Thursday, December 11, 2014

A Pattern Thinking

The patterns are defined as "solutions of problems in a context" with a body of "descriptions of forces."

A pattern language is a method of describing good design practices within a field of expertise. The term was coined by architect Christopher Alexander and popularized by his book A Pattern Language. Advocates of this design approach claim that ordinary people can use it to successfully solve very large, complex design problems. (Wikipedia).

Pattern thinking enables to capture deep insight into complex problems systematically: Christopher Alexander's ideas promote thinking about the systemization of the effects of patterns when the patterns are operationalized as systems. His emphasis is on patterns that evoke and gestate higher-order patterns while clarifying fundamentals. His focus is on what patterns DO, a higher order focus than on what patterns ARE.

Tie Pattern Thinking and Systems Thinking together: Perhaps due to some form of symmetry in the wording but after some reflection, the connection became more tenuous or perhaps it was meant to be tenuous. It will take practice, practice, and practice when promoting thinking about the systemization of the effects of patterns when patterns are operationalized as systems. That creates a very close relationship between systems thinking and pattern thinking.

Both soft and hard system thinking approaches are needed: The examination of systems thinking and participatory democracy implies that both soft and hard system thinking approaches are needed but it seems sometimes that the two approaches are in rather separated camps. That means it’s not just the “looks” ( the visible elements), but also HOW they come together, that are critical. Everything with Alexander is about relationships, but as a general abstract word this is rarely used, instead he talks about connectedness, resonance, and feeling, forces, form following function, problems and solutions, and so on. All these are relationships or describe specific forms of relationships.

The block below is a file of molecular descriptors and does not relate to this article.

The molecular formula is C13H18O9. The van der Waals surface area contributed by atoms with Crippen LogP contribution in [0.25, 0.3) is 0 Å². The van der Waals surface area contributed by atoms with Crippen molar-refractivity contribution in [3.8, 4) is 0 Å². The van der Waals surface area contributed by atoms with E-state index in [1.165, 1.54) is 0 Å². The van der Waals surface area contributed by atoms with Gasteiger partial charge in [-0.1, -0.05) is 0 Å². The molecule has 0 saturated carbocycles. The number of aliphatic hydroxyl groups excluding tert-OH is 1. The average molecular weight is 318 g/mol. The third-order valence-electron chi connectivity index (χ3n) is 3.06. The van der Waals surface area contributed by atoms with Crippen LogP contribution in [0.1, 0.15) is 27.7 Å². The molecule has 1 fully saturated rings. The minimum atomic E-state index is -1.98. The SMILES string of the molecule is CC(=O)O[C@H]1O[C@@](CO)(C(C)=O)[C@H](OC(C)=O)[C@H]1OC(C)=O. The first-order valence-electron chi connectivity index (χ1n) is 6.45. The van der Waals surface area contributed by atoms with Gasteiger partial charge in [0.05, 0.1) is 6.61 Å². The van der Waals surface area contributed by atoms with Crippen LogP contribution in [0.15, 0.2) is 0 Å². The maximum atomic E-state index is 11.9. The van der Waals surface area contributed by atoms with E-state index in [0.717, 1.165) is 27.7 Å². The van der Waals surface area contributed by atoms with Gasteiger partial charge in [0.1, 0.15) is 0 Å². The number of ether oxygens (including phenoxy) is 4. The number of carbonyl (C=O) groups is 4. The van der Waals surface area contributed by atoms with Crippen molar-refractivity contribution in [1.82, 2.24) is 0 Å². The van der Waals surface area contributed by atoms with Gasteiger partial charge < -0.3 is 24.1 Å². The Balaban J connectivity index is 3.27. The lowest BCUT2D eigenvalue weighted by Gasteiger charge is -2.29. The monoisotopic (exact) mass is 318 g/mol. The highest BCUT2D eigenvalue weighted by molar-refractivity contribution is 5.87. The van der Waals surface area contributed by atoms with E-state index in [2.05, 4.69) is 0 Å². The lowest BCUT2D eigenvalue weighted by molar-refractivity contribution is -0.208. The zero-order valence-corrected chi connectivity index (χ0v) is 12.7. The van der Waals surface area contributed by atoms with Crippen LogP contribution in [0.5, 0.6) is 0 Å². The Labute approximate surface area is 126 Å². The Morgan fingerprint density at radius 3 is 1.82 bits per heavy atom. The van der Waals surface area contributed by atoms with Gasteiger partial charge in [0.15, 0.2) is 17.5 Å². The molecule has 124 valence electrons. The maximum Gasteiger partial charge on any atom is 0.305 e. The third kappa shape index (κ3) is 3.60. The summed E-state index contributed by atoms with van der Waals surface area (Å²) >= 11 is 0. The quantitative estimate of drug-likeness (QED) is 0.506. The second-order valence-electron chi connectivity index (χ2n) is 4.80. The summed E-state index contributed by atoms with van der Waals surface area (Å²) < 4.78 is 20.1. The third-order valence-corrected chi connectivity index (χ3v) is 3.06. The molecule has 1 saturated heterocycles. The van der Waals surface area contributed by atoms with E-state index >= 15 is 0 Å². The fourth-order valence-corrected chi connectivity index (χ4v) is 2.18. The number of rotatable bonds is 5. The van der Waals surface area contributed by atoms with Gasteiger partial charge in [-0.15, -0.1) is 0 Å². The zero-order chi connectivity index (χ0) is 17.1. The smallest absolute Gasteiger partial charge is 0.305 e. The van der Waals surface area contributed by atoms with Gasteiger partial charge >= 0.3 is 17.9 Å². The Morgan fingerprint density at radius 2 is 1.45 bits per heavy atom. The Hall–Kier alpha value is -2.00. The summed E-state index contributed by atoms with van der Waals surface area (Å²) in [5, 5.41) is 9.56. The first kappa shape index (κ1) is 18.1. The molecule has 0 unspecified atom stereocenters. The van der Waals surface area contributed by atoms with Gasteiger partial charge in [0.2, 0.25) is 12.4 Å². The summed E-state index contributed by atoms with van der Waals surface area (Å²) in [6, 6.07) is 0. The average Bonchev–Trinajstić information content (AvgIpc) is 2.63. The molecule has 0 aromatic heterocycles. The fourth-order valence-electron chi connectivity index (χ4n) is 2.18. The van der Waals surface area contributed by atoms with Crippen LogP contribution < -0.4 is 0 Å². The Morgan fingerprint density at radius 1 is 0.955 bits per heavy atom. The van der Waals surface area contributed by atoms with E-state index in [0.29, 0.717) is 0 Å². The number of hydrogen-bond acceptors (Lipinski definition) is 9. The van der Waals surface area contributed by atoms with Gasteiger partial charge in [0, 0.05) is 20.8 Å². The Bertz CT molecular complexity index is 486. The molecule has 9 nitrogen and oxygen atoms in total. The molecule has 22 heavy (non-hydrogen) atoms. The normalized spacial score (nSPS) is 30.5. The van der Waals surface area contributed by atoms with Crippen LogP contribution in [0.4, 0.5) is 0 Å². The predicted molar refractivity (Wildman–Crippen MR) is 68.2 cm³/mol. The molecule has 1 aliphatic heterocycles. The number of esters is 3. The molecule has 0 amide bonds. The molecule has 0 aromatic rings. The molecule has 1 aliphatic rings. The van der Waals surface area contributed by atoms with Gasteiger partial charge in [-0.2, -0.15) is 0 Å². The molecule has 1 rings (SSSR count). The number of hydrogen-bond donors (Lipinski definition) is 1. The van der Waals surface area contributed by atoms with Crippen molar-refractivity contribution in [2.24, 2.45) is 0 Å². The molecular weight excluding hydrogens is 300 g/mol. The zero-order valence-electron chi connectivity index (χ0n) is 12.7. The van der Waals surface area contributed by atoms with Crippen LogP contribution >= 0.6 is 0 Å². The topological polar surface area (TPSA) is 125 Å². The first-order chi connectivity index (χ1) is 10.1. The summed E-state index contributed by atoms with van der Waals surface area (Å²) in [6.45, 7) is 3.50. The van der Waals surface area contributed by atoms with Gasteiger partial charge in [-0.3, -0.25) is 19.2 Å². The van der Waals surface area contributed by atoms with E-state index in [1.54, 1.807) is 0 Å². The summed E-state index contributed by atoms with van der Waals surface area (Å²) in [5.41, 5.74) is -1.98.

Pattern thinking is the type of problem-solving thinking: If you look at patterns, you will find that they are containers for describing relationships because that is what gives them their sense. They are defined as "solutions of problems in a context" with a body of "descriptions of forces". What could be in stronger relationship to us than something that solves a problem to us?

Pattern thinking is also a type of creative thinking because it requires you to keep your eyes open and keep your mind out of the box in order to shape the bigger box and actively seek out new ideas wherever you can discover them. It is a hybrid thinking to combine design thinking, system thinking, architect thinking and visual thinking for solving complex problems or capturing deep insight.


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